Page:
In the global section you can define settings that relate to all the libraries that are currently loaded.
Here your can define which setup file should be used. This controls which Global Config to load and edit.
The Recent config file is a history of the most recent configs. It shows up to 10 of the last recent config file paths. This is a quick way to switch between different library setups.
First let’s have at look what default config value you can set:
Set the number padding for the naming convention.
Set the frame padding for a file sequence
Filmstrip Number of Frames
Set the frames used for the preview filmstrip in the ingest view. No matter the length of the sequence, the filmstrip length will be this many frames.
Thumbnail Frame of Sequence
Set which frame of a sequence should be used for the thumbnail frame.
Re-number Frames of Sequence
If disabled, no renaming will be happening for file sequences.
Some VFX studios like start with the common 1001 frame. Other studios start with 0 or 1.
The Color Code is a visual help to distinguish between the path items. Each color represents a different type of the items that you can drag'n'drop around to build the folder structure and naming convention. Some values are predefined, some are only known during the ingest phase and others can be set manually by you.
File path definitions
This is the part where you define your naming convention and file path structure
This is where you set the naming convention and file structure on disk.
You need to define the file path patterns so the software knows where to store the elements file data. These two path patterns are the most important path patterns that the transcoding template will use.
Types of path patterns
Which path patterns will be used depends on the output format and the transcoding templates setting for each library. There are two types of path patterns.
In transcoding template you can set this with the option: Type of output file
Single files are something like a movie file or single textures files. Files without frame count.
/some/path/to/element.mov /some/path/to/element.exr /some/path/to/element_v01.exr
Example when the single file pattern is used:
Copy of a single file like a movie file
my-movie-file.mov -> fire_000023.mov
Renderings or sequences with frame counter.
Example when the sequence file pattern is used:
For a movie file (source is a single file) that will be transcoded to a frame sequence with frame counter.
my-movie-file.mov > fire_000023.1001.exr
Use '#' for the frame counter. The default frame count padding is 4.
You can create a so called path pattern. A pattern is assembled by placeholder values. These values get resolved into the actual value on ingest/render time.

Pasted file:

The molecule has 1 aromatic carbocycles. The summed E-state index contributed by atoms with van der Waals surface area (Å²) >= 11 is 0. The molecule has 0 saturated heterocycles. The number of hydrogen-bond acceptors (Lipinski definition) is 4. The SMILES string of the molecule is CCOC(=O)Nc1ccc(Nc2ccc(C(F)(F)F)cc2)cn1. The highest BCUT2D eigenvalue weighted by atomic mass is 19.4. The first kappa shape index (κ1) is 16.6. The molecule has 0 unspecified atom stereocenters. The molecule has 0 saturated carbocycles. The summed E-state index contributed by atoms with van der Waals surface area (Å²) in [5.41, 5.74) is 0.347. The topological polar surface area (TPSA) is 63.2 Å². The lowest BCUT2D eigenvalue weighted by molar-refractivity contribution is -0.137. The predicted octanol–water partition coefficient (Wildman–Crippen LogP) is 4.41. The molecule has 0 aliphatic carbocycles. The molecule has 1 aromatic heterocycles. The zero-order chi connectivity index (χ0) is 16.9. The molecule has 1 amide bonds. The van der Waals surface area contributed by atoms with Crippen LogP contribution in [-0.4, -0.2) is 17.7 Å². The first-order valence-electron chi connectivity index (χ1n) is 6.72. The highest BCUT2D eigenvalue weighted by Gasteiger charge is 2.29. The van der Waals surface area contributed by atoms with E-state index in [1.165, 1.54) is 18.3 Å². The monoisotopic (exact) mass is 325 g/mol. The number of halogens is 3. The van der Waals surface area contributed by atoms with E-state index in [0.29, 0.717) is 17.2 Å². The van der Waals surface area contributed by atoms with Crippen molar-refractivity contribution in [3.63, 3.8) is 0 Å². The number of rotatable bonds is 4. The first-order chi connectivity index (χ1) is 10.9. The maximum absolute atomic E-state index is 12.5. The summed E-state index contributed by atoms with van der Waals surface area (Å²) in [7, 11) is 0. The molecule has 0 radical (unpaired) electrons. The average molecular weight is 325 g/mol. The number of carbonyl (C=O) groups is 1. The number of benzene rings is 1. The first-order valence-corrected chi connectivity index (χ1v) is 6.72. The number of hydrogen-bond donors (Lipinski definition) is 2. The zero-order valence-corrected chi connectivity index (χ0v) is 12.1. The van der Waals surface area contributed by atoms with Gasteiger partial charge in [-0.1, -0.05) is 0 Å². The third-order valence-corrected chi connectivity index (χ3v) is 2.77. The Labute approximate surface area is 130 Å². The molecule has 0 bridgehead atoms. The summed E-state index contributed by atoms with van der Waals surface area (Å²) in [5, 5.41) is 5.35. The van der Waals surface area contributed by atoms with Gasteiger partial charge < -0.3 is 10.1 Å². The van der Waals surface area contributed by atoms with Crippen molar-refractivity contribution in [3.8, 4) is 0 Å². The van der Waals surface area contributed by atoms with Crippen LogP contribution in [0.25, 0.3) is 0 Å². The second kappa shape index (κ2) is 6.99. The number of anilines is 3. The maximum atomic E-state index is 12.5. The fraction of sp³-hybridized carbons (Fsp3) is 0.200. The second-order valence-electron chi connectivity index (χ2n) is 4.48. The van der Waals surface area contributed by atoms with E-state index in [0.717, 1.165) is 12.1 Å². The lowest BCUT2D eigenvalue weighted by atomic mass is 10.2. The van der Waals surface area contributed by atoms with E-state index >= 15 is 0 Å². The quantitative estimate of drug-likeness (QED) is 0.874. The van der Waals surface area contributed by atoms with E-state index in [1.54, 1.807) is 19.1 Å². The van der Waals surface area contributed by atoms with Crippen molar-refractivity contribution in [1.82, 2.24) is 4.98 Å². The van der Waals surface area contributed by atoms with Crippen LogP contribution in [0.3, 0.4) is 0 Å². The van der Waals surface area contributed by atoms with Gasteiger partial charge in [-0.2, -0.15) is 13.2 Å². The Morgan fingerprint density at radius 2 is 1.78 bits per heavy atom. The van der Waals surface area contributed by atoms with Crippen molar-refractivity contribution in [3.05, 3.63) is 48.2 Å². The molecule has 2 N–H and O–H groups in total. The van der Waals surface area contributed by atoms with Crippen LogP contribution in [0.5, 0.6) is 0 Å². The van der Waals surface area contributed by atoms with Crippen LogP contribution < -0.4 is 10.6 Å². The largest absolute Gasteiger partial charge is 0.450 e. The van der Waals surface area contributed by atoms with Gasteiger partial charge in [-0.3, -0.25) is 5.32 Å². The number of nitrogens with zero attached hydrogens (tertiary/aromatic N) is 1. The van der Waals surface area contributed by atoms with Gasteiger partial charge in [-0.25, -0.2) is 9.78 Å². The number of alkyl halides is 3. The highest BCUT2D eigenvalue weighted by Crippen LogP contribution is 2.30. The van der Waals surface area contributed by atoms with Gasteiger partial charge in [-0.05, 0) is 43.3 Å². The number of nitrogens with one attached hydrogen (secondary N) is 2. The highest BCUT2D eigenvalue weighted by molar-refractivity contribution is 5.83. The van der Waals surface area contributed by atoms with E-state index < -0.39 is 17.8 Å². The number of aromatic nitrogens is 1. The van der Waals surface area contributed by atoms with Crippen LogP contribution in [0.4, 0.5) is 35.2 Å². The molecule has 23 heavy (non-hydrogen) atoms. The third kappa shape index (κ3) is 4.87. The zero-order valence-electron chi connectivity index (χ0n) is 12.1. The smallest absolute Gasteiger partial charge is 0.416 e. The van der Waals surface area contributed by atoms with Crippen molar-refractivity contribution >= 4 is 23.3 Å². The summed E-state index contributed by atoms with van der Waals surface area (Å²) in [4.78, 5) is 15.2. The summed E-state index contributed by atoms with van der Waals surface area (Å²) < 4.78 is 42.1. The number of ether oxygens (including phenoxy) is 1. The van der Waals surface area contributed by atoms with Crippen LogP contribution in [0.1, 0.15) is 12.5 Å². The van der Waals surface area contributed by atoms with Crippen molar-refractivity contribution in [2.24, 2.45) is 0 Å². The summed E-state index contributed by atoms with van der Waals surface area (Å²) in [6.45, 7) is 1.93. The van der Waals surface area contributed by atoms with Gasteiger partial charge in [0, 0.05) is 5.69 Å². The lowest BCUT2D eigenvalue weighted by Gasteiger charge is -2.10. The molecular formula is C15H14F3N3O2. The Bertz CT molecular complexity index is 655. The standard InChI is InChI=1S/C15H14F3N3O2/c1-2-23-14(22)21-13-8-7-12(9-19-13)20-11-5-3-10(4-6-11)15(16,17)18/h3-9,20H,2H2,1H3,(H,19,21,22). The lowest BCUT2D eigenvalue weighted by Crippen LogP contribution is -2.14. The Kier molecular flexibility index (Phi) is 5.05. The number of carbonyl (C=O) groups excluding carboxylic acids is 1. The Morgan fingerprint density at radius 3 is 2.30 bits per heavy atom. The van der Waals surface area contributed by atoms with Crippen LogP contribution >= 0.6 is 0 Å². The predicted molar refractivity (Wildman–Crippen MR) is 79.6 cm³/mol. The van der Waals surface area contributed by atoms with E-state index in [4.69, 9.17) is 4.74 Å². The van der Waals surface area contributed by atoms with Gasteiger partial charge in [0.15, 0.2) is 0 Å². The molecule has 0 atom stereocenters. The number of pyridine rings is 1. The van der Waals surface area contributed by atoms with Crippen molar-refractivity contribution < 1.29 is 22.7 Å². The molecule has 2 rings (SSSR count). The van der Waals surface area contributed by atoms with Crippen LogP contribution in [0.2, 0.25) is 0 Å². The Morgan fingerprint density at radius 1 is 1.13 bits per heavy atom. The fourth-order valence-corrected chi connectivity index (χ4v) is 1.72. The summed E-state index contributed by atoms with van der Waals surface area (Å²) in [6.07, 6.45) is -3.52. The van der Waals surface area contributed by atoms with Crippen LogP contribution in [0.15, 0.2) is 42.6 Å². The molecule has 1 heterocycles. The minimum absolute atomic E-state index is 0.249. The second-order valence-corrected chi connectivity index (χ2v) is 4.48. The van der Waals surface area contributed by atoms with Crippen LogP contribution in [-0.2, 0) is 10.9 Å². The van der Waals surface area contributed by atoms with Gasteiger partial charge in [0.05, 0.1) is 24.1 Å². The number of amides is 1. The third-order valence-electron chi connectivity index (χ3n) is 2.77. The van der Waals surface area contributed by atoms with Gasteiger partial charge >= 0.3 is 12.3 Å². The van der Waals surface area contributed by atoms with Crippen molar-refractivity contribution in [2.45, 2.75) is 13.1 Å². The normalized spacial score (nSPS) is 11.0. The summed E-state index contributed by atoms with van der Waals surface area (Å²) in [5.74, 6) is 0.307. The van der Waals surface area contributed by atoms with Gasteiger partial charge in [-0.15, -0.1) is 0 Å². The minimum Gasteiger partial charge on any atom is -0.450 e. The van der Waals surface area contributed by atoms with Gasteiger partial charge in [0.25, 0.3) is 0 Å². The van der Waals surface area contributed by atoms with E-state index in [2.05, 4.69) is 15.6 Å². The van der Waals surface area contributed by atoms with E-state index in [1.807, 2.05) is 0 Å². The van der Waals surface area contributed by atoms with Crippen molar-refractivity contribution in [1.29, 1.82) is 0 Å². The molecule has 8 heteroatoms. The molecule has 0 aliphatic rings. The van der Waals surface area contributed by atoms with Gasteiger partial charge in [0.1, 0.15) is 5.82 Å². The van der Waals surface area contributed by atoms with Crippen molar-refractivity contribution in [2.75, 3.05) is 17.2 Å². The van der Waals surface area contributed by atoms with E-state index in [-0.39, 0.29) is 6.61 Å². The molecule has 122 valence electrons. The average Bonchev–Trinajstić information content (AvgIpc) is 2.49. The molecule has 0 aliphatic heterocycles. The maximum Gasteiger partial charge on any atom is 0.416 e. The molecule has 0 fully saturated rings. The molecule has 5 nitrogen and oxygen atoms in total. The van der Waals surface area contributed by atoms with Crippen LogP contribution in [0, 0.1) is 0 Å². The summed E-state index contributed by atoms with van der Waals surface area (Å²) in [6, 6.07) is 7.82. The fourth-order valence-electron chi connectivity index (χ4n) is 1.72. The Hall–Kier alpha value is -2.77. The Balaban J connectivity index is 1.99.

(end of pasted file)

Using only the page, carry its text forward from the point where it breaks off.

The reason is that we don’t know some values at this time because they are dependent on the element that you want to ingest. For example, the width and height is depending on the source item.
By using the combination of path patterns, predefined path values and custom path values,
you should be able to build any naming convention and file structure you like.
Path patterns can be assembled out of any number of other path patterns. They will get resolved as much as they can. Finally, all values (predefined & custom) will get resolved into actual values.
This might look a little bit weird at the beginning, but this system gives you full control over how to assemble your naming convention. You will see the benefit of it in a second.
Our source image is an image of a flame with the resolution of width 1920 and height 1080.
We create a path pattern to define the naming convention of the resolution folder as followed:
If we now ingest the element, the pattern gets resolved to:
<width> is a tag. Pattern Tags are defined by the < (less than) and > (greater than) characters.
Everything that is not surrounded by <> are manually set characters and will not get resolved.
Now let’s take it a step further.
We can define custom path values in the path values section.
These values get included in the values that can get resolved by the resolver.
Lets create a path value:
and update the pattern from before:
This gets resolved to:
Notice the tag we added at the end?
<colorspace> is a custom pattern tag.
The resolver will look at the path value colorspace and use its value
In the settings section: library → transcoding templates
you can overwrite the path patterns and path values.
If we create a library transcoding template that creates a thumbnail preview for our elements, we can overwrite the path value
<colorspace> by another value. For example: